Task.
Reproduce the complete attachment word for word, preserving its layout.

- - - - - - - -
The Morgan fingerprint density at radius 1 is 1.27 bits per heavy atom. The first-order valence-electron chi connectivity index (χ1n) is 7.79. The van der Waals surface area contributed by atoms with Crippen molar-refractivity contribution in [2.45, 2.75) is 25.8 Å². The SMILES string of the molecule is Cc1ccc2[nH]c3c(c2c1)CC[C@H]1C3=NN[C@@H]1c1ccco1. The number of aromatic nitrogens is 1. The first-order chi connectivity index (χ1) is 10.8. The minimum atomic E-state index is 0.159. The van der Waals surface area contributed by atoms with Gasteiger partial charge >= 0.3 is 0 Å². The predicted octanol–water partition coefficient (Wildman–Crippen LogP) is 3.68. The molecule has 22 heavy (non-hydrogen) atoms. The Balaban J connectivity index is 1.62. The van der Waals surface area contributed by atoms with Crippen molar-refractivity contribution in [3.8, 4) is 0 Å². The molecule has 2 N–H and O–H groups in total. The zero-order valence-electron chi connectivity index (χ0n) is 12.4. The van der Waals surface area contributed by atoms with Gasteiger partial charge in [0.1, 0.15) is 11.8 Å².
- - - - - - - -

The Morgan fingerprint density at radius 1 is 1.27 bits per heavy atom. The first-order valence-electron chi connectivity index (χ1n) is 7.79. The van der Waals surface area contributed by atoms with Crippen molar-refractivity contribution in [2.45, 2.75) is 25.8 Å². The SMILES string of the molecule is Cc1ccc2[nH]c3c(c2c1)CC[C@H]1C3=NN[C@@H]1c1ccco1. The number of aromatic nitrogens is 1. The first-order chi connectivity index (χ1) is 10.8. The minimum atomic E-state index is 0.159. The van der Waals surface area contributed by atoms with Gasteiger partial charge >= 0.3 is 0 Å². The predicted octanol–water partition coefficient (Wildman–Crippen LogP) is 3.68. The molecule has 22 heavy (non-hydrogen) atoms. The Balaban J connectivity index is 1.62. The van der Waals surface area contributed by atoms with Crippen molar-refractivity contribution in [3.8, 4) is 0 Å². The molecule has 2 N–H and O–H groups in total. The zero-order valence-electron chi connectivity index (χ0n) is 12.4. The van der Waals surface area contributed by atoms with Gasteiger partial charge in [0.1, 0.15) is 11.8 Å².